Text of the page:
Legislature(2003 - 2004)
01/30/2003 01:35 PM L&C
* first hearing in first committee of referral
= bill was previously heard/scheduled
= bill was previously heard/scheduled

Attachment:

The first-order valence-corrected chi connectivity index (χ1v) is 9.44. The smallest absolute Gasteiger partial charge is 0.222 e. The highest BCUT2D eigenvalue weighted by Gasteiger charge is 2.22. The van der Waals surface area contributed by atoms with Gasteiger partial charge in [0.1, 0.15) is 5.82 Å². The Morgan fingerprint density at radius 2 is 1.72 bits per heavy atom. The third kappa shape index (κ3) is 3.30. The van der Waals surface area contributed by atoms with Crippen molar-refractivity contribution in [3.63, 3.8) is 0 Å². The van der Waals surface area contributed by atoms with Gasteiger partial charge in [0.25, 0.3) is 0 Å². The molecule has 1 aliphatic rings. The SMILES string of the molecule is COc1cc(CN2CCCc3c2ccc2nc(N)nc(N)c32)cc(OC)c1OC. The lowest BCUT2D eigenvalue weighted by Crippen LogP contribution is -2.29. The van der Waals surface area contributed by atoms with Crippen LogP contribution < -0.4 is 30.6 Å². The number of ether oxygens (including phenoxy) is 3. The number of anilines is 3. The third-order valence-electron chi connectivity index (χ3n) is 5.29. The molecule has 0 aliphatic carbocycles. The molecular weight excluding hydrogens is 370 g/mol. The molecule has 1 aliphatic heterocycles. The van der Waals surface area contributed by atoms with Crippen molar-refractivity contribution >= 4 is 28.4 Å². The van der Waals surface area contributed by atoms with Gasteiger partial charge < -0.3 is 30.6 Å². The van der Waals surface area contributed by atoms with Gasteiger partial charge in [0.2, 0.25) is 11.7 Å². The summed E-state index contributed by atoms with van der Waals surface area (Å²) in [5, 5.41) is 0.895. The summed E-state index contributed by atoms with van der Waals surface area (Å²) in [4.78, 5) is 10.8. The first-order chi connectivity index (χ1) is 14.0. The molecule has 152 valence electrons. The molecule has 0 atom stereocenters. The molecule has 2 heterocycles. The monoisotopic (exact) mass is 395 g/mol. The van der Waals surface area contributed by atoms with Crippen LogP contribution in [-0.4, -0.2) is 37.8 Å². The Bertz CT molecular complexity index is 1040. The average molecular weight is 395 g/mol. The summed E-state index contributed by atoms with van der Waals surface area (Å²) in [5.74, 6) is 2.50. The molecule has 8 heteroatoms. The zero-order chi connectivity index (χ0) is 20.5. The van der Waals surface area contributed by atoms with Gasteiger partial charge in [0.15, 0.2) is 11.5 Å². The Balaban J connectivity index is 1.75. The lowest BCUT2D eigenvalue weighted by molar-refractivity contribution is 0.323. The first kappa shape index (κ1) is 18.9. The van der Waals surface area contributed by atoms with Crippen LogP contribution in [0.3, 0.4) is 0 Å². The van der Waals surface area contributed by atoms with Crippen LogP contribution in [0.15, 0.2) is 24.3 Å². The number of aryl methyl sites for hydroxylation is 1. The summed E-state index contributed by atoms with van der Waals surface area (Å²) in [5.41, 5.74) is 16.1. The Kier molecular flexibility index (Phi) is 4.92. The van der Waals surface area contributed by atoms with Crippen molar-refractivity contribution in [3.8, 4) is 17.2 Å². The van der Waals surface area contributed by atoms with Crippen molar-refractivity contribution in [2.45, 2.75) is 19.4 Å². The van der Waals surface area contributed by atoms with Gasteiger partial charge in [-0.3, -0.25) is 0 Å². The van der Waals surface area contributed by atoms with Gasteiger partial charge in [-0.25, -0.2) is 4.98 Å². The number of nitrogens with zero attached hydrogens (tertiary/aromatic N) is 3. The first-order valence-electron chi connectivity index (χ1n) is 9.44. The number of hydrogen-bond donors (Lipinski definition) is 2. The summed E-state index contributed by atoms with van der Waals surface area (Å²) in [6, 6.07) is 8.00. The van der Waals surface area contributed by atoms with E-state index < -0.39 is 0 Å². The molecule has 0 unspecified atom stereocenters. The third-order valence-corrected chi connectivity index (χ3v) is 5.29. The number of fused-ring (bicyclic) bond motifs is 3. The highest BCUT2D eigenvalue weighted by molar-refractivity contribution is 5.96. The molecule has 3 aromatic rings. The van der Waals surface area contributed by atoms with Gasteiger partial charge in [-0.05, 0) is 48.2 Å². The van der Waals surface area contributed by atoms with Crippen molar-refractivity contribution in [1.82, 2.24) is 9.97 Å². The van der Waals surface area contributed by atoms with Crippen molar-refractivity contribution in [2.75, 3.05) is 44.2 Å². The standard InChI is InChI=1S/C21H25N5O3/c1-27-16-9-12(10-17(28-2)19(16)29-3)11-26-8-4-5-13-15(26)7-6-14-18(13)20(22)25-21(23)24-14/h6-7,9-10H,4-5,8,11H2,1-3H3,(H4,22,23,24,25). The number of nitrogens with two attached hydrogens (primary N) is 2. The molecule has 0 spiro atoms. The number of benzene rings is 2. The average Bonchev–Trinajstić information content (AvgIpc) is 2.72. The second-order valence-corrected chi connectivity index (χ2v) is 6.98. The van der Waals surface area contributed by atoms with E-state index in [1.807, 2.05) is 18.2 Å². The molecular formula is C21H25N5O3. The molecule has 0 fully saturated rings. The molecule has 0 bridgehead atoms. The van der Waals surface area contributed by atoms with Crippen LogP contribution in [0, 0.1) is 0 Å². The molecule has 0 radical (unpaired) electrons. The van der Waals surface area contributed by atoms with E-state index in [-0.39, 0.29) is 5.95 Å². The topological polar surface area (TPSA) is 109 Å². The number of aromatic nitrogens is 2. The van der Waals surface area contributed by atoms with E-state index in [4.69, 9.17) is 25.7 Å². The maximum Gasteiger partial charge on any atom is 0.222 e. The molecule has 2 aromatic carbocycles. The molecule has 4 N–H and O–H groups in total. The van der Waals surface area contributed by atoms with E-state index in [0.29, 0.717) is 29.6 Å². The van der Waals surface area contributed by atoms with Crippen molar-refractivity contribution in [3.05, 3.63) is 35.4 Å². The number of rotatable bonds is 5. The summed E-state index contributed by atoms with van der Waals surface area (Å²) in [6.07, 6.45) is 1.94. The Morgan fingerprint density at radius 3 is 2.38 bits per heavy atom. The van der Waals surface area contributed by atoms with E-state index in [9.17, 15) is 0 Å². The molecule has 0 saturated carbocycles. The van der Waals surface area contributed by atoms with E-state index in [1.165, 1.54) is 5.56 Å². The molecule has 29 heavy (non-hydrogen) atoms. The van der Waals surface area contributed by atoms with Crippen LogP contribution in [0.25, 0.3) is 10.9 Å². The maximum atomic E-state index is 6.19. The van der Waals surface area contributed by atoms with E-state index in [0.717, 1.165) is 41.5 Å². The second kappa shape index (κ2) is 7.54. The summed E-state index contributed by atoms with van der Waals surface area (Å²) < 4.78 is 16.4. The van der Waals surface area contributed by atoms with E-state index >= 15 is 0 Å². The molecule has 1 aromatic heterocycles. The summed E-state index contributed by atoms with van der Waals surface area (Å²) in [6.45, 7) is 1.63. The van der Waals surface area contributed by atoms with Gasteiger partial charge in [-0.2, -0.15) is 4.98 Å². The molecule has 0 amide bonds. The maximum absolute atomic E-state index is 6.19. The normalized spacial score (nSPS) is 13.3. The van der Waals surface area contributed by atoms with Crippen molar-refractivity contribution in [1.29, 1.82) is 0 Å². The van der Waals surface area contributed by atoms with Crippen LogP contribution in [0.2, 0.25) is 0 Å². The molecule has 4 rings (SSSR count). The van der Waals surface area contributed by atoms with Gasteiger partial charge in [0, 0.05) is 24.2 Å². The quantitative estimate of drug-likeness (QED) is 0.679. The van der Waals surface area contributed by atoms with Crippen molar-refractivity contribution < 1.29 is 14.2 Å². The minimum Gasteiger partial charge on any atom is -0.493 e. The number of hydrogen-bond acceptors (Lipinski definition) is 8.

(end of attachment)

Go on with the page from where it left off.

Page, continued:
ALASKA STATE LEGISLATURE SENATE LABOR AND COMMERCE STANDING COMMITTEE January 30, 2003 1:35 p.m. MEMBERS PRESENT Senator Con Bunde, Chair Senator Alan Austerman Senator Ralph Seekins Senator Bettye Davis Senator Hollis French MEMBERS ABSENT All members present COMMITTEE CALENDAR Confirmation Hearing - Greg O'Claray, Commissioner, Department of Labor and Workforce Development CONFIRMATION ADVANCED PREVIOUS ACTION No previous action to record. WITNESS REGISTER Commissioner-designee Greg O'Claray Department of Labor & Workforce Development PO Box 21149 Juneau, AK 99802-1149 ACTION NARRATIVE TAPE 03-2, SIDE A CHAIR CON BUNDE called the Senate Labor and Commerce Standing Committee meeting to order at 1:35 p.m. Present were Senators Seekins, French and Chair Bunde. Senators Davis and Austerman arrived shortly thereafter. He announced the purpose of today's meeting is to conduct a confirmation hearing for Commissioner Greg O'Claray. MR. GREG O'CLARAY, Commissioner-designee of the Department of Labor and Workforce Development (DOLWD), joined the committee and submitted answers to questions he was asked at the previous hearing. He also reviewed the March 2002 DOLWD publication entitled, Alaska Economic Trends, which contains information regarding age distribution in the workforce. COMMISSIONER-DESIGNEE O'CLARAY gave a brief synopsis of the biographical information contained in his resume and told members he became a professional mariner before he graduated from high school. His maritime career spanned several decades and included membership in the Seafarer's International Union, the Inland Boatmen's Union of the Pacific and the Marine Engineers Beneficial Association (AFL-CIO). That group represents off-shore licensed marine engineers, captains and mates who crew the boats that haul ANS crude to market from Valdez, as well as Alaska Marine Highway System workers. He said he has also been involved in civic activities that deal with economic development. He told members, "The maritime industry is very pro-active in terms of jobs in the economy. Alaska is a non-contiguous maritime state that relies heavily on surface transportation so anything that affects Alaska's economy affects maritime." He said he recently represented the Greens Creek Mining Company with respect to a long-term law that restricted access to the face of the mine, which is underground. He helped modernize the law to meet today's working conditions. He also lobbied for the Fairbanks Gold Mining Company regarding work hours. He no longer represents those clients; he now is a public servant for the State of Alaska for the first time in his life. CHAIR BUNDE noted the Governor indicated some internal performance audits would be done in some departments and asked how that was going. COMMISSIONER-DESIGNEE O'CLARAY replied that the audit would determine things that could be changed immediately and there would be a systematic evaluation of all programs following the missions and measures guidance set up by the Legislature. He said he would also like to set up a measuring device that mirrors the one used by the Denali Commission to track training grants. The Governor wants dollars to be spent on training as well as placement to provide real jobs at good pay COMMISSIONER-DESIGNEE O'CLARAY explained the department has a vacant internal auditor position because that employee filled a vacant position in the administrative service directorship. The department was recruiting for the auditor position as of that day. He also had the Department of Labor hallways cleared of accumulated furniture after the recent re-carpeting and he ordered OSHA inspections. There were no life-threatening hazards within the building, but some things needed to be addressed and those would be done by the end of May. He said he was trying to address the perception that the department is not friendly to employers and he has reached out to employers, businesses and labor by meeting with Commonwealth North, the Anchorage Chamber of Commerce, the Anchorage Economic Development Council and employer groups that are attached to the various workforce investment boards. The Commissioner-designee explained that Governor Murkowski issued an executive order creating the Division of Business Partnerships and renaming the service delivery side of the old Employment Security Division to the Division of Workforce Services. Catherine Farnam from BP Exploration was recruited and brings experience in reorganization and direct industry contact. COMMISSIONER-DESIGNEE O'CLARAY said the Governor is also concerned about the size of the boards that administer the workforce investment programs and their travel expenses to attend meetings. The thought is that the number of boards could be reduced. He also found that industry was weary of the boards' bureaucratic system and was frustrated about how slow the process is to get grants on the street that actually train people for jobs. He noted that almost 30 percent of workers in most industries would retire or leave in the next five years. The construction industry is gearing up for that now, but needs additional assistance and funding for apprenticeship programs. Most industries in Alaska recognize this problem and he advised that his department could play a major role in filling that gap through the Workforce Investment Act. He stated, "The vocational training must start even as early as the elementary years and K- 12." 1:58 p.m. COMMISSIONER-DESIGNEE O'CLARAY explained that in the last 20 years our school system has moved away from vocational training, particularly in Bush areas. That change is due to the addition of soft skills training for things like appearance, hygiene, and time/budget management skills. He said the Governor asked him to partner with the Department of Health and Social Services and the Department of Corrections to see if they could complete the welfare-to-work initiative. He acknowledged the overcrowded conditions in state correctional facilities and said [the administration] would like to bring the offenders that are incarcerated in Arizona back to Alaska. CHAIR BUNDE said he would do anything he could to get the Legislature to help "restore the dignity of working with your hands." He emphasized the need for the school-to-business partnership. SENATOR ALAN AUSTERMAN agreed with the need for vocational education and said he would like to see it extended to K-14 to include the university system. SENATOR SEEKINS said he employs 120 people and all of them are required to read, write and do mathematical calculations. If they know how to communicate, they can be taught just about everything else they need to know. He asked if the commissioner sees the department as a conduit to the educational system to put emphasis on obtaining the basic skills that employers require regardless of whether those skills are obtained through a college degree program or vocational program. COMMISSIONER-DESIGNEE O'CLARAY replied he expects to have "not only cross-pollination, but total integration of the philosophy st of training a 21 century workforce that fits the industry needs...." Basic skill training has to start in the elementary years. SENATOR SEEKINS informed the committee that he helped establish a joint training program with the Ford Motor Company at the University of Alaska Anchorage. Ford Motor Company provided the trainer while the University provided the facility and curriculum. A student can graduate with an associate degree in automotive technology after two years. CHAIR BUNDE reiterated his support of teaching the "basics" in school. SENATOR SEEKINS reemphasized the importance of getting the basic skills so that employers can "teach them the rest and keep you as an employee." 2:15 p.m. SENATOR FRENCH questioned Commissioner-designee O'Claray about some of the details on his resume. COMMISSIONER-DESIGNEE O'CLARAY explained that the AFL-CIO is like a federation that people are not required to belong to. Under the AFL-CIO constitution, officers are elected to give the organization representative status when lobbying issues in Washington D.C. SENATOR FRENCH asked Mr. O'Claray to comment on his lobbying efforts for GCI, Greens Creek Mining Company and the Trial Lawyers on tort reform. COMMISSIONER-DESIGNEE O'CLARAY said he represented the Trial Lawyers of Florida on an issue before Congress. A certain congressman was attempting to exclude foreign seamen from access to the United States tort system for either wage claims, damage claims or other claims that could not be adjudicated under a labor agreement or some other forum. Most of the foreign flagships operate out of Florida and that's where most of the tort business was on those claims. With respect to his Greens Creek/Kennicott lobbying efforts, he said a law had been on the books since the 1920s that restricted access to below ground areas for more than eight hours a day. Greens Creek wanted to allow for a 10-hour day below the surface so it could offer a flex-schedule. They argued that it was a productivity issue. The type of work that miners do now is so different from the work miners did in 1920 that it made sense to update the law. In a joint venture with Reed Stoops and James Clark, he worked to convince the labor movement that this would assist the company into sustainability as a year-round employer. Before this legislation was offered, Greens Creek had gone into layoff for a year. The effort was successful and offered the additional benefit of making it worthwhile for people who lived in other areas to commute to Juneau and work in the mine. COMMISSIONER-DESIGNEE O'CLARAY said the struggle between GCI and ACS is over which one controls telecommunications in Alaska. He, Mr. Stoops and Mr. Clark lobbied the Legislature on how the Public Utilities Commission (PUC) operated. He was "conflicted out" because GCI was a non-union company. SENATOR FRENCH asked him to comment on cuts to the department in reference to a letter to the editor about them. COMMISSIONER-DESIGNEE O'CLARAY replied that he couldn't give any specifics on the Governor's budget proposal. All departments were directed to look at reducing their budgets by 5 to 10 percent. He informed the committee that he requested scrutiny of the Independent Living Program, which provides services to disabled folks to get them into the job market or assistance so they can live independently of institutions. TAPE 03-02, SIDE B COMMISSIONER-DESIGNEE O'CLARAY said he proposed cutting just the general fund contribution of $619,000. The budget review is not complete, but the lawmakers who originally funded the [Independent Living] program wrote him a letter supporting the funding and that letter somehow got publicized and made him look bad. He explained: We were trying to evaluate the program. There will be cuts in almost all of our programs mostly made by efficiencies because we will continue to provide the service that they have...but I can't give you specifics. I'm not so sure that letter to the editor was accurate in terms of describing my personal feeling about disabled folks. SENATOR FRENCH asked his position on Little Davis-Bacon wage issues. COMMISSIONER-DESIGNEE O'CLARAY replied that the Little Davis- Bacon Act is the prevailing wage act that applies to the State of Alaska. He said: The law requires on public funded projects that the prevailing wages of the region be paid to construction workers whether they be union or non-union. Those rates are required to be paid. I can tell you it has been a stabilizing effect on our economy because we are a construction state. I will not tell you that I favor doing anything that would harm that. Both our Governor and our congressional delegation are in support of the Davis Bacon... SENATOR SEEKINS asked why this is called the "little" Davis Bacon Act. COMMISSIONER-DESIGNEE O'CLARAY replied that the Davis Bacon Act is a federal act and the "little" Davis Bacon Act is that act tweaked to apply to Alaska. SENATOR FRENCH asked him to give a short description of the Marine Engineers Beneficial Association. COMMISSIONER-DESIGNEE O'CLARAY responded: The Marine Engineers Beneficial Association is the oldest maritime union in the United States. It's over 126 years old. It was formed by a group of engineers - licensed marine engineers - in Chicago sometime in the late 1800s. What the organization does is it lobbies for and competes for, supports, trains workers for the American flag merchant marine. The Sealine ships that you see coming in and out of the Port of Anchorage are staffed by licensed marine engineers and licensed masters and mates, as well as the Seafarers International Union. He added it is one of the smallest international unions, but it contributes a lot of hard and soft money to congressional campaigns because of the need for access to promote that industry. SENATOR SEEKINS made a motion to forward Commissioner-designee O'Claray's name to the full body for consideration to confirm. There was no objection and it was so ordered. CHAIR BUNDE adjourned the meeting at 2:30 p.m.